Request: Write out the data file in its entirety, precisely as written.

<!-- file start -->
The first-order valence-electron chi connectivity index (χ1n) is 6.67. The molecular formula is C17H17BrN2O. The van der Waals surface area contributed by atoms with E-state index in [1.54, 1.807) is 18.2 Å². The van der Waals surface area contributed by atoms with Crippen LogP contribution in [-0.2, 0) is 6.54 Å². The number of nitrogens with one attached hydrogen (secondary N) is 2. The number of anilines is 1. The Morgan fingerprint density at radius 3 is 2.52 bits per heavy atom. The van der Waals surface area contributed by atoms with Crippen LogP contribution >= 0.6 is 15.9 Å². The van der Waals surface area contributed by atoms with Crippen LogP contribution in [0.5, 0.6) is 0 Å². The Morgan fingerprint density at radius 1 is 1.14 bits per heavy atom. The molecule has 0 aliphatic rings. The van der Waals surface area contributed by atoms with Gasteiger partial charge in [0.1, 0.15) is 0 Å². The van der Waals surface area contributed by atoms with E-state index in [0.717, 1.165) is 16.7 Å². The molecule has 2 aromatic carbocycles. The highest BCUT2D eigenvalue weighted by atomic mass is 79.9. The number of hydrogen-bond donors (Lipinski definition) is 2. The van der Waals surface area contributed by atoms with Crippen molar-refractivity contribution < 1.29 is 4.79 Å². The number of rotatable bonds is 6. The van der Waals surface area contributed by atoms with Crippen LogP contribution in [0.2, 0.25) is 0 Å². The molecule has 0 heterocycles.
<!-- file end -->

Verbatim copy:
The first-order valence-electron chi connectivity index (χ1n) is 6.67. The molecular formula is C17H17BrN2O. The van der Waals surface area contributed by atoms with E-state index in [1.54, 1.807) is 18.2 Å². The van der Waals surface area contributed by atoms with Crippen LogP contribution in [-0.2, 0) is 6.54 Å². The number of nitrogens with one attached hydrogen (secondary N) is 2. The number of anilines is 1. The Morgan fingerprint density at radius 3 is 2.52 bits per heavy atom. The van der Waals surface area contributed by atoms with Crippen LogP contribution >= 0.6 is 15.9 Å². The van der Waals surface area contributed by atoms with Crippen LogP contribution in [0.5, 0.6) is 0 Å². The Morgan fingerprint density at radius 1 is 1.14 bits per heavy atom. The molecule has 0 aliphatic rings. The van der Waals surface area contributed by atoms with Gasteiger partial charge in [0.1, 0.15) is 0 Å². The van der Waals surface area contributed by atoms with E-state index in [0.717, 1.165) is 16.7 Å². The molecule has 2 aromatic carbocycles. The highest BCUT2D eigenvalue weighted by atomic mass is 79.9. The number of hydrogen-bond donors (Lipinski definition) is 2. The van der Waals surface area contributed by atoms with Crippen molar-refractivity contribution < 1.29 is 4.79 Å². The number of rotatable bonds is 6. The van der Waals surface area contributed by atoms with Crippen LogP contribution in [0.2, 0.25) is 0 Å². The molecule has 0 heterocycles.